Image credit: Tom Lee (Flickr)
Winter is the prime time to see interesting bird species in the New Forest. As Matthew Merritt of Birdwatching website says: “Birdwatching in the New Forest in winter can be simpler than in spring and summer, with the lack of foliage making small birds easier to find.”
“Of these, the Dartford Warbler is perhaps the most exciting. Difficult to find in much of the UK, it is common here. Small, with a long tail often held cocked, it is dark blue-grey above, and dull wine red underneath, plus white spotting on the throat and a peaked crown. Look for males perched on gorse and broom – as the winter goes on, they become bolder and more open.”
“Good places to find them are around Beaulieu Road Station, Ashley Walk, Hampton Ridge and Blackgutter Bottom. Blackgutter Bottom is also a regular wintering site for Great Grey Shrikes, small predatory birds that arrive from Scandinavia – look for them on prominent open perches, where their sharp grey, black and white plumage, including a black eye stripe, is distinctive.”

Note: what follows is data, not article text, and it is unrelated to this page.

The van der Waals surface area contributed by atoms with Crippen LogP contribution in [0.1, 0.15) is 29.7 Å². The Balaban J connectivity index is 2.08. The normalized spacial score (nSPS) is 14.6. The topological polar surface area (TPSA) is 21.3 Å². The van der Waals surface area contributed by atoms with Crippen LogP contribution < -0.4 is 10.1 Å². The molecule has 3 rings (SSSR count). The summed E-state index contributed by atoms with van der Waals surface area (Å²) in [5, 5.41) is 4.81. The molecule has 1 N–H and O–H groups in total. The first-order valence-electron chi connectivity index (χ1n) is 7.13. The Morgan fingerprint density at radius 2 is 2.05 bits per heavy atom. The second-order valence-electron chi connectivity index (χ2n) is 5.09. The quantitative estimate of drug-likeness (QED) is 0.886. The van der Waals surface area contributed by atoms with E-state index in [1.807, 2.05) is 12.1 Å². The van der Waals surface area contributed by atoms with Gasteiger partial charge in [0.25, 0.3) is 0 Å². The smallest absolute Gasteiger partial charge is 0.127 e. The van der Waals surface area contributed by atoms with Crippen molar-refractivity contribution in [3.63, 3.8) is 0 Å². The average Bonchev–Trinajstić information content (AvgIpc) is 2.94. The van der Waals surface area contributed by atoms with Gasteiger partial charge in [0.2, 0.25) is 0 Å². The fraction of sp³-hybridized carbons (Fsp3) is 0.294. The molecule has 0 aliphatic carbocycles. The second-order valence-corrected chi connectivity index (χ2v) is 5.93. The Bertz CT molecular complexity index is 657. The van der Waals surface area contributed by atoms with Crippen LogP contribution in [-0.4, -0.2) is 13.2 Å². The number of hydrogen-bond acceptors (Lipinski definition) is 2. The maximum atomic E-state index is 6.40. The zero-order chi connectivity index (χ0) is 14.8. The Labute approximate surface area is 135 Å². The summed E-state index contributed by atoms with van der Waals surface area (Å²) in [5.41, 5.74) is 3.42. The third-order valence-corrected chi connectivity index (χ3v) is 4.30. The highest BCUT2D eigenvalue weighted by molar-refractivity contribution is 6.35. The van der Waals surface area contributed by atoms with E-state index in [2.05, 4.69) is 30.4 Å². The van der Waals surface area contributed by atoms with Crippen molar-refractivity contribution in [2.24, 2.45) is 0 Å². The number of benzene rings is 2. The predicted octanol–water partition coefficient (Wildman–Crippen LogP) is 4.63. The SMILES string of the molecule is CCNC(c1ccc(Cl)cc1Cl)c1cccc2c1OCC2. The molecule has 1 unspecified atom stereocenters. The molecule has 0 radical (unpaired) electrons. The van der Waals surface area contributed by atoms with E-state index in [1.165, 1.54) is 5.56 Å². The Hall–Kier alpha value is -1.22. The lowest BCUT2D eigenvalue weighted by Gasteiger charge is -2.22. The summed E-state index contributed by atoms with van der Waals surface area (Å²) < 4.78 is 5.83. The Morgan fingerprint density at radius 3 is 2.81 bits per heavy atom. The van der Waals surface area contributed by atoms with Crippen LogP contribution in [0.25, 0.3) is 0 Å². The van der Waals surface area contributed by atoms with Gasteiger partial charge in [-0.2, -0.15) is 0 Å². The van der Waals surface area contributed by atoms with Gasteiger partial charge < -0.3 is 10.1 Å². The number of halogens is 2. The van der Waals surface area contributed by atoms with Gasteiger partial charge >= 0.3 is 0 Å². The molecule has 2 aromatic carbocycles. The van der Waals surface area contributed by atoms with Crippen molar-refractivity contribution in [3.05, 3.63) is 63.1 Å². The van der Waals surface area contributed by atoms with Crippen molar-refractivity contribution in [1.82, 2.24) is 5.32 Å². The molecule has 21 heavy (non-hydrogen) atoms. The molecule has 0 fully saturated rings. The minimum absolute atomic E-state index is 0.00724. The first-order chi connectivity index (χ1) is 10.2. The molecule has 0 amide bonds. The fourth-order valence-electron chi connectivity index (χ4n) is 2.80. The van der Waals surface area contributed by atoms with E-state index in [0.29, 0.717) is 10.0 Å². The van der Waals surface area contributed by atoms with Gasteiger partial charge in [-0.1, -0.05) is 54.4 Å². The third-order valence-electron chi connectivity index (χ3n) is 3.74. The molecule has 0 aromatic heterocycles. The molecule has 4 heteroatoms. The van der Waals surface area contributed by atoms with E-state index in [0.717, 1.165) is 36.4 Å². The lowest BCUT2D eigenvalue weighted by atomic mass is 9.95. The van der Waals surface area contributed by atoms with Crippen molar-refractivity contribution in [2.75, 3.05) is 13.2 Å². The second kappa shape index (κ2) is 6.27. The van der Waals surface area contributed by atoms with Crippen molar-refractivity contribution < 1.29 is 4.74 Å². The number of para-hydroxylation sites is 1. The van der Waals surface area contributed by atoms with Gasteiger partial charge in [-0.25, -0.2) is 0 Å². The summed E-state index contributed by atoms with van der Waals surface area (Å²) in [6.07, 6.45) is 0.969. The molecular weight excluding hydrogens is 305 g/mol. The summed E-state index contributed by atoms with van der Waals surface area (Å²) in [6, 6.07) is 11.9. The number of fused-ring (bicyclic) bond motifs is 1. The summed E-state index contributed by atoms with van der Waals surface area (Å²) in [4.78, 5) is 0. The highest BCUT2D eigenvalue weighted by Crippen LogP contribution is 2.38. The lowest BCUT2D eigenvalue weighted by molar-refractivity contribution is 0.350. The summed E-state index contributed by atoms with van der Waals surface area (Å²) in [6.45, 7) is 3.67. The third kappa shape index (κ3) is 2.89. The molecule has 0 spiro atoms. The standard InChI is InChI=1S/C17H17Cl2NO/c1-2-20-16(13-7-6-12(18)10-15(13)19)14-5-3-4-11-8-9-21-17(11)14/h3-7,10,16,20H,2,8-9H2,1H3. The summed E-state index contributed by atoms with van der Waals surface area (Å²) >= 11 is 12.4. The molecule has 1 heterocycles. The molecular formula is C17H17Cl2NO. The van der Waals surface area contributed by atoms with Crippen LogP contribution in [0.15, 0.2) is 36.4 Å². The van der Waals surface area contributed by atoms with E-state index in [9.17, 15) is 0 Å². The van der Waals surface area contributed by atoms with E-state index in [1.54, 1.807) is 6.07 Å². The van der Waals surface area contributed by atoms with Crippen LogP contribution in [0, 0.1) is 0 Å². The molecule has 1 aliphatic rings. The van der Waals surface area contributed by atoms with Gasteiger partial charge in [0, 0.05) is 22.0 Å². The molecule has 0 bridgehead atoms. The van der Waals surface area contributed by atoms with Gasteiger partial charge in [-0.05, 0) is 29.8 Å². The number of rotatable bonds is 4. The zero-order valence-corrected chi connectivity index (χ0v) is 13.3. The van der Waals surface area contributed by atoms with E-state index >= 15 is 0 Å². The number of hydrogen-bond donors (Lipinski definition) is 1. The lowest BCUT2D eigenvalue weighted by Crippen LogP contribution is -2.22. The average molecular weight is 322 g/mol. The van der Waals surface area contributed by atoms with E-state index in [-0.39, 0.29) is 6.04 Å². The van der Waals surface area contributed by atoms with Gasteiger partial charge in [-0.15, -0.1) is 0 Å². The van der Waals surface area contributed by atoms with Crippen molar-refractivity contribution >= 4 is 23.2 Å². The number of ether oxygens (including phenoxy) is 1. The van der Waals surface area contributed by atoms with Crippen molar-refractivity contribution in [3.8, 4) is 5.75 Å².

Hampshire Cultural Trust inform us that birds to look out for in the New Forest are Redwings which start to arrive from late September. These small members of the thrush family can easily be identified by the red/orange patches just below their wings. They are often seen in flocks with their larger relative the Fieldfare, feeding on hawthorn berries.
Although the winter is traditionally the month of bare branches, the New Forest remains very much alive during the cold season. It is the largest area of mature, semi-natural beech woodland in Britain, and the largest remaining area of lowland heath in the whole of Europe. Walking through the forest, you will be able to take in the sights of ancient and ornamental woodland, clusters of pine trees, grassy areas and open heathland.
The New Forest is also a thriving location for fungi, which come out in full force in the autumn and winter. Of all 12,000 species of British fungus, approximately 2,700 can be found in the New Forest, making it one of the most fertile fungus habitats in Western Europe. In the woods you will be able to spot interesting fungi, such as chicken-of-the-woods, birch bracket, cep, puffballs, beefsteak, staghorn, sulphur tuft, fly agaric and stinkhorn – to name just a few!